Two mornings ago, I awoke to find that my brother-in-law had tagged me on Facebook to participate in the ALS Ice Bucket Challenge.
For those who are somehow unaware of this social media activation, it’s exactly what it sounds like: you dump a bucket of ice water on your head to raise awareness for ALS.
Secretly I hoped nobody would tag me, because nobody wants to dump a bucket of ice water on their head, but I guess the odds weren’t in my favor. When a social cause has reached the point where celebrities like Bill Gates and Jimmy Fallon are doing it, it’s only a matter of time until us regular folk get involved.
To date, the challenge has raised more than $4 million for the cause. That’s more than double what they raised last year.
But like anything born on social media, there are dissenters.
The publication Quartz says that all of these donations to ALS are taking away from potentially donating to other charities.
The Huffington Post plays the “slacktivism” card to say all this challenge has done is get us talking about the disease, while conveniently ignoring the fact that it has raised millions of dollars.
I’ve even seen people flat-out not accept the challenge because they’d rather write a check. (Or, maybe they just don’t want to document being icy water poured on their head.)
I’m more interested in whether this is merely social media guilting us into doing something we’d rather not do.
When your friends are calling you out publicly to participate, you can’t exactly not do it, lest you want them to give you a hard time about it. So you do participate, then challenge three other friends to do the same because, well those are the rules.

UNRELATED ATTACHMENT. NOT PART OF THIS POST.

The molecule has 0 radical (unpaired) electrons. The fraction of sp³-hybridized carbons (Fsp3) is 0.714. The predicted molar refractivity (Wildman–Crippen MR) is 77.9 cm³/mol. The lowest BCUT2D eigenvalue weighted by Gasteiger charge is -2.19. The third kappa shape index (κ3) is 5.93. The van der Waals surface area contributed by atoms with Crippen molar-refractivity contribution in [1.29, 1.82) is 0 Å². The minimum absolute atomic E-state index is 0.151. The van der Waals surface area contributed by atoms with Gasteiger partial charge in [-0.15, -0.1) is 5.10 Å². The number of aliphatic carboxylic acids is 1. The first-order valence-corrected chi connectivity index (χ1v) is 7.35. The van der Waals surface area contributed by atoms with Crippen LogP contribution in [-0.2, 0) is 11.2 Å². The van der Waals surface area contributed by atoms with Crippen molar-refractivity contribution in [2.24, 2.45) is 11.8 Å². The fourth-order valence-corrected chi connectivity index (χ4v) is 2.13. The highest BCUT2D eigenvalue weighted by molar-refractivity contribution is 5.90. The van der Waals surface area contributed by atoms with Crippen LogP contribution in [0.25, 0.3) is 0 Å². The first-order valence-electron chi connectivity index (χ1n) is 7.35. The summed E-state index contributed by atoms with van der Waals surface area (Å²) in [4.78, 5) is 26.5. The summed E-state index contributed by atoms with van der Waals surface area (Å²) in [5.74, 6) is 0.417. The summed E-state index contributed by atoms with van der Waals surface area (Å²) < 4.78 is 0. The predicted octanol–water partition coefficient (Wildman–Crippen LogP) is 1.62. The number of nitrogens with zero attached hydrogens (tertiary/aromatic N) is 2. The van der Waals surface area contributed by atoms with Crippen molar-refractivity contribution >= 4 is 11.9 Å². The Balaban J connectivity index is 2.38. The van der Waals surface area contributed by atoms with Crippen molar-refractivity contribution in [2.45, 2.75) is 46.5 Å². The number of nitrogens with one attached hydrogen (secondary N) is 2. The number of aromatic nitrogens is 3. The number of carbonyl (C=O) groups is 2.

By doing so, we are essentially clearing our conscience and putting the onus on somebody else to try and not break the chain.
This challenge brings together two polar opposites to accomplish the goal: calling out people on Facebook and Twitter to participate (which is the worst) and donating money to a good cause (which I endorse).
When the final numbers are tallied, we will undoubtedly see that it was a success. And, who knows, maybe that dollar you donated will lead to a cure for this terrible disease one day.
But peer pressure to participate in anything is the worst kind of pressure, and this is taking it to the max.
For the record, I shot a video and challenged three of my friends to do it, both because it’s a good cause and because I didn’t want to be the one to break the chain.
It’s a double-edged sword, this Ice Bucket Challenge. And with its success will bring many copycats looking to get in on this trend.
I’ve even heard that an organization is working on something to bring awareness to depression in light of Robin Williams’ death.
If that becomes a success, we will never stop this train.
We live in a world where, thanks to social media, you can communicate with practically anyone. It’s an amazing thing. But with that brings the ability to tap into our guilty consciences simply by tagging someone from the comfort of our living room.
I’ve yet to determine if that’s a good thing, and I’m not sure I ever will.